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While in optimization problems, usually, the goal is to find an extremum, I'm interested in finding the first feasible solution that satisfies all constraints (i.e. the nearest critical point to my initial point). In other words, I want to move from the initial value of the objective function and stop exploring as soon as the constraints are satisfied. Is there any safe technique to find exactly the nearest solution?

To clarify, see this image:

enter image description here

I'm currently using gradient descent to find the critical points of the Lagrangian formed from the objective function and the constraints. The critical points of Lagrangians occur at saddle points, rather than at local maxima (or minima). Unfortunately, many numerical optimization techniques (e.g. gradient descent) are designed to find local maxima (or minima) and not saddle points. So, in my problem, it moves over (or escapes) from some critical points in its path and tends to find an extremum.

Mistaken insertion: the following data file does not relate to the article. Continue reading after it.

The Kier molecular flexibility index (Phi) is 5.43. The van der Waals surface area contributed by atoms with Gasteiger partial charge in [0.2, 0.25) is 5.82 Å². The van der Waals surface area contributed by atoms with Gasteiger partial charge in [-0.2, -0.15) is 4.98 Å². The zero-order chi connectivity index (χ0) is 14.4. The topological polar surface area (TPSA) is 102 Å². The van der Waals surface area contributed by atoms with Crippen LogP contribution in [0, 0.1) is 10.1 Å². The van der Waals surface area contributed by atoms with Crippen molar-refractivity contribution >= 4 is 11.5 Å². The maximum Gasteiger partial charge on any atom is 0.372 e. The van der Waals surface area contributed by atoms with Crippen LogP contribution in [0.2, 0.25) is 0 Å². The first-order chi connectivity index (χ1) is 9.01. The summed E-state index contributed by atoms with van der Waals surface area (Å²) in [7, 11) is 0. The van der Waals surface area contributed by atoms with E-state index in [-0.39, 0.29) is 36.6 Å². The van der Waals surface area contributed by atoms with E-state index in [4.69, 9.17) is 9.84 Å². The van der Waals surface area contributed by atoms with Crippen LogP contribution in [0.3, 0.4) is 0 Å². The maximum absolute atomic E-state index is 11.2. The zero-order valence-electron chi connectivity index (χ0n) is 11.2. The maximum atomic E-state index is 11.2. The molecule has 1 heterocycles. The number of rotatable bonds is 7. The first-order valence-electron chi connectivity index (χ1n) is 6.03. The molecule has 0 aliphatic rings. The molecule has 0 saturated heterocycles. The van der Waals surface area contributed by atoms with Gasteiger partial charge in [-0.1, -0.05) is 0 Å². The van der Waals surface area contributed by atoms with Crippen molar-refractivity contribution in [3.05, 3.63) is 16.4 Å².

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  • $\begingroup$ Are you really looking for the nearest solution, or just the first one the algorithm happens to be able to find? If it is the former, then you still have an optimization problem, just one with a different objective; e.g., something like $\|x-x_0\|$. $\endgroup$ – Michael Grant Jun 22 '17 at 0:45
  • $\begingroup$ This should really not be tagged as convex optimization. $\endgroup$ – Michael Grant Jun 22 '17 at 0:46

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